Ethical questions about genetic disease and genetic research have been much on my mind since I heard a provocative talk on Citizen Bioscience in the Age of New Media, presented by Marina Levina, at MiT7. The protection of human subjects in research is one of my longstanding professional and scholarly interests. It also holds a deeper, personal significance for me. I have a genetic eye disorder called Stargardt disease.
I’ve written about my own complex ethical debate in deciding whether or not to join a research study in the 1990s that sought to identify a Stargardt gene (see the essay Not This Pig). I ultimately decided not to join that study because the informed consent process was not made accessible to me. That was a serious limitation in a study involving people who were legally blind. Intellectual curiosity led me to the study initially, but I had reservations about it that took a long time to understand. I wrote in 2003:
Hoping for an experimental cure for my eye disease… is not even a blip on my sonar screen. A geneticist who has heard my stories asked me once about this difference in attitudes. The simplest answer is this: unlike heart disease in both its acute and chronic dimensions, I do not experience vision loss as a disease. It is a different way of perceiving the world, and it is rich with its own sensory skills and sweet satisfactions. I think of myself as socially blind; the deficits associated with my blindness result more from society’s limitations than from a disease process active in my body. Read more
Now, after four decades of living with Stargardt disease, there is the possibility of an experimental treatment. Phase I/IIa clinical trials, which are designed to test safety rather than efficacy, are scheduled to begin sometime this summer. They involve gene therapy using a viral vector. I won’t be rushing to join those studies, but I plan to follow their progress.
I should note here that the scientist whom I called Dr. X in Not This Pig is NOT the investigator featured in this news release from Columbia University Medical Center:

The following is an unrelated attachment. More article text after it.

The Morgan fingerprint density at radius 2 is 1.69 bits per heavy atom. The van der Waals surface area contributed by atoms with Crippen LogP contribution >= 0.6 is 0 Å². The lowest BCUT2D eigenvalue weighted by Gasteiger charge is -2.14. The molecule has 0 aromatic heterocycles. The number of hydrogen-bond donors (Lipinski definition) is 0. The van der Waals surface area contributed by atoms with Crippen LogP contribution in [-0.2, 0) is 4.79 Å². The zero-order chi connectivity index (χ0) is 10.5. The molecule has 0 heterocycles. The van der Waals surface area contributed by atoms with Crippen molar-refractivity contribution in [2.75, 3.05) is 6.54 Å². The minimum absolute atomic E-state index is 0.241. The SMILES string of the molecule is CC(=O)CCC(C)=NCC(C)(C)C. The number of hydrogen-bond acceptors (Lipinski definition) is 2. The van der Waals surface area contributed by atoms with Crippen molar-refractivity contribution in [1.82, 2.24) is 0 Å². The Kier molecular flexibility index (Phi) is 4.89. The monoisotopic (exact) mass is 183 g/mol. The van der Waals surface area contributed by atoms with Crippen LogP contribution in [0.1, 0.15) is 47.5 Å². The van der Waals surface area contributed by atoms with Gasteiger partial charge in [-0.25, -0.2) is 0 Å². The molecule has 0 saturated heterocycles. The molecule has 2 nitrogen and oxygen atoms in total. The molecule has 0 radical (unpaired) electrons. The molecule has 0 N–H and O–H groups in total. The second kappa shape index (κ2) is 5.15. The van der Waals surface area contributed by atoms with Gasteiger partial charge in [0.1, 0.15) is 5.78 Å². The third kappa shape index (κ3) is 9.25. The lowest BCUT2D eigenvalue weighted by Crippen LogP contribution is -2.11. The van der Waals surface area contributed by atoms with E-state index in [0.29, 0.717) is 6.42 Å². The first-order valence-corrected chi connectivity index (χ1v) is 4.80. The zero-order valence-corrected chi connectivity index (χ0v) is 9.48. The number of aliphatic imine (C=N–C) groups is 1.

The path from basic research to clinical trials is long and arduous?and most new treatment ideas never make it out of the laboratory. This is especially true with gene therapy, which is still in its early stages. One of the few gene therapy treatments to make it to clinical trials is for Stargardt disease, an inherited form of early-onset macular dystrophy that affects approximately 1 in 10,000.The gene for Stargardt was discovered in 1997 by Columbia geneticist Rando Allikmets, and Phase I/IIa clinical trials are scheduled to begin in summer 2011. The hope is that if and when the treatment comes to market, a single dose will restore at least some vision long term, or even permanently.
Allikmets took a circuitous scientific path to the genetics of Stargardt and other eye disorders. Born in Estonia, he spent his childhood studying birds and thought he wanted to become an ornithologist. In college, he decided that molecular biology had more career possibilities. His PhD research at the Institute of Bioorganic Chemistry in Moscow involved building human genome libraries of various organisms and cloning various genes.
In 1991 Allikmets moved to the National Cancer Institute, in Maryland, where he cloned genes of ABC transporters, which are proteins that help transport various molecules across cell membranes. While cloning the ABC transporters, he discovered more than 30 new ones, including one called ABCR. In 1997, he found that ABCR?now called ABCA4?was responsible for Stargardt disease.